What are three statutory record keeping requirements for super?
For example, the following SMSF records need to be kept for five years: Accounting records that explain the fund’s annual transactions and financial position.
- Minutes of trustee meetings.
- Records of any changes to fund trustees.
- Trustee declarations and consent.
- Copies of all member reports.
Do trustees need to keep accounts?
Trustees need to keep records of any income payments made at their discretion to beneficiaries. This information is required as part of the Trust and Estate Tax Return for discretionary trusts.
How long do you need to keep SMSF tax records?
In simple terms, as trustee of your SMSF, you need to keep records that allow preparation of financial statements and annual tax and compliance returns. This information needs to be kept for at least five years after the end of the financial year, even after your SMSF has been wound up.
How do I manage my SMSF?
Five steps to setting up a self managed super fund (SMSF)
- Establish a Trust. The first step involved with setting up an SMSF and registering an SMSF with the ATO is establishing a trust. …
- Obtain the trust deed. …
- Sign a declaration. …
- Lodge an election with the regulator. …
- Open a cash account.
Can SMSF invest in overseas property?
An SMSF can invest in properties overseas as neither the SIS Act or the ATO prohibit these types of investments. This type of investment is not too different to investing in Australian property. The SMSF must have legal title over the overseas property.
What happens to my SMSF if I move overseas?
An SMSF member travelling overseas can maintain eligibility by appointing a trustee to manage their SMSF, if they have ‘enduring power of attorney’ (EPOA). If you’re heading overseas for more than two years, this could be an option but you’ll need to relinquish control to a trusted third party.
Should I invest in overseas property?
“Indeed, investing in property overseas is a lucrative option for seasoned investors who do not want to limit their real estate investments to Australia. While the property market in Australia has been consistently performing until now, there is no guarantee of the upward curve, forever.
Can I have an SMSF if I live overseas?
Trustees can still be part of a SMSF even if they are overseas on a permanent basis. This is made possible by taking out a Power of Attorney for the management and control of the SMSF. While overseas, Members are not allowed to contribute to the SMSF.
Use a limited recourse borrowing arrangement (LRBA)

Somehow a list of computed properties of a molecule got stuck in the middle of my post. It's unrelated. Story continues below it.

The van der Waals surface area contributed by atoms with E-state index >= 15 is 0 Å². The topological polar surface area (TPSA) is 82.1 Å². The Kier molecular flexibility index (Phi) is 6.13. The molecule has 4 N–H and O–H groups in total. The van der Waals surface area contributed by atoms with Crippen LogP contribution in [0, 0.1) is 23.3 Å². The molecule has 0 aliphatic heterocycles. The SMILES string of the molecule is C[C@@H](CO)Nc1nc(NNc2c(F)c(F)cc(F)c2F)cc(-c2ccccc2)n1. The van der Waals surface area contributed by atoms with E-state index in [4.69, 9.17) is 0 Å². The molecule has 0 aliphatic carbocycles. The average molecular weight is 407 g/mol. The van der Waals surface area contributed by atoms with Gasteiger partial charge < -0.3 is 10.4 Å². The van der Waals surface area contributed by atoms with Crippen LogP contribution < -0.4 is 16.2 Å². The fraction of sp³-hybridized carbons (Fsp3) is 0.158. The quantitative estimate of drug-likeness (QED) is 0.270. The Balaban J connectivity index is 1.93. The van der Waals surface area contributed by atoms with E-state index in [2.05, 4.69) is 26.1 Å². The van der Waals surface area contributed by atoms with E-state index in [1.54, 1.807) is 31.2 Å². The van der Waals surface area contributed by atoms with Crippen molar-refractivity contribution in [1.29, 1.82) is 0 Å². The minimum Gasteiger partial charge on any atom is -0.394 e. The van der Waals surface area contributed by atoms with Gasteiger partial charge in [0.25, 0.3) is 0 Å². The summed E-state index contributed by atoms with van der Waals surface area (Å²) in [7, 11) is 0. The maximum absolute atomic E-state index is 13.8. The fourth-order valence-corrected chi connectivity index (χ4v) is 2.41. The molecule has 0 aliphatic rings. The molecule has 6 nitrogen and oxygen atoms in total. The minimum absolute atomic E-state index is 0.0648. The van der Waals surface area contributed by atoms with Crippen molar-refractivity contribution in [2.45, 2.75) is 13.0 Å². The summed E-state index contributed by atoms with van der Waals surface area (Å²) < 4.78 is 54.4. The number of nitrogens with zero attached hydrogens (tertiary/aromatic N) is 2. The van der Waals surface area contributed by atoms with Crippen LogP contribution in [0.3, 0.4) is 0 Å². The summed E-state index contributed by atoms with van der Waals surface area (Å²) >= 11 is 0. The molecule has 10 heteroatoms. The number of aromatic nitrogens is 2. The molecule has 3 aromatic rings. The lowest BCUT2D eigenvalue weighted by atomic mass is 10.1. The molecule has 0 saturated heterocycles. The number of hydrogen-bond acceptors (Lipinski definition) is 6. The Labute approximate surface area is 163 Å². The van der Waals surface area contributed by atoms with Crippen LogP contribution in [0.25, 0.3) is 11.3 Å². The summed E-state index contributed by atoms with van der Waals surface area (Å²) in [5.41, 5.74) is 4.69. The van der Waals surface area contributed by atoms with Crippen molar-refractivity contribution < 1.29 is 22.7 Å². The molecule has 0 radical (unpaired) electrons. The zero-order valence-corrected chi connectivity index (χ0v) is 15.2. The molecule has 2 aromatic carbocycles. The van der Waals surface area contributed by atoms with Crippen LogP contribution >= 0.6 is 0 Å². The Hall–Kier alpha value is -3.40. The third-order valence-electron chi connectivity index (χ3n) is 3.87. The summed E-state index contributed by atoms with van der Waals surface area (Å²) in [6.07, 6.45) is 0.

There are a few limited circumstances in which an SMSF can borrow other than under an LRBA, namely:
- To fund a payment to a beneficiary – in which case, the borrowing can’t exceed 90 days
- To cover the settlement of securities transactions – and then only up to seven days
- To pay a superannuation surcharge liability – and the borrowing can’t exceed 90 days.
Use borrowed funds for repairs
- An SMSF can use borrowed funds to repair or maintain an asset.
- However, a trustee can’t use borrowed funds to improve the asset. They can, however, use other funds to improve the asset.
- The ATO uses the example of a fire damaging part of a kitchen. If the damaged part of the kitchen is restored with modern equivalent materials or appliances, that would constitute repair or restoration of a part of the entire asset.
Don’t buy more than one asset with the loan
ou are required to take out a separate loan for each asset. A loan must be for a single asset or a collection of identical assets with the same market value, such as a parcel of shares. A property with one title also complies. Potential issues could arise if there were separate titles over apartment parking spaces, for example. In effect, you can’t borrow $1 million and then buy five separate properties.
Don’t change the nature of the asset
You might acquire a block of land with a single title and then build a house on the land, changing the character of the asset from a block of land to a residential property. It is now a different asset. If the character of an asset has fundamentally changed, it ceases to be exempt from the borrowing prohibitions.
Don’t use borrowed funds to improve the asset
The ATO has a very specific idea of what constitutes a repair and what is an improvement – SMSF Ruling 2012/1 explains many common situations and says the following are improvements:
- The addition of a swimming pool or garage
- The installation of an integrated home automation system, including electronically controlled lighting, multi-room audio-visual distribution and security system
- A house extension to add a further bathroom.
But something like adding a gate to a fence that was being replaced to bring it up to modern standards would not be considered an improvement.
Any borrowing arrangement that the SMSF enters into will need to satisfy the sole purpose test and can’t be used for existing assets.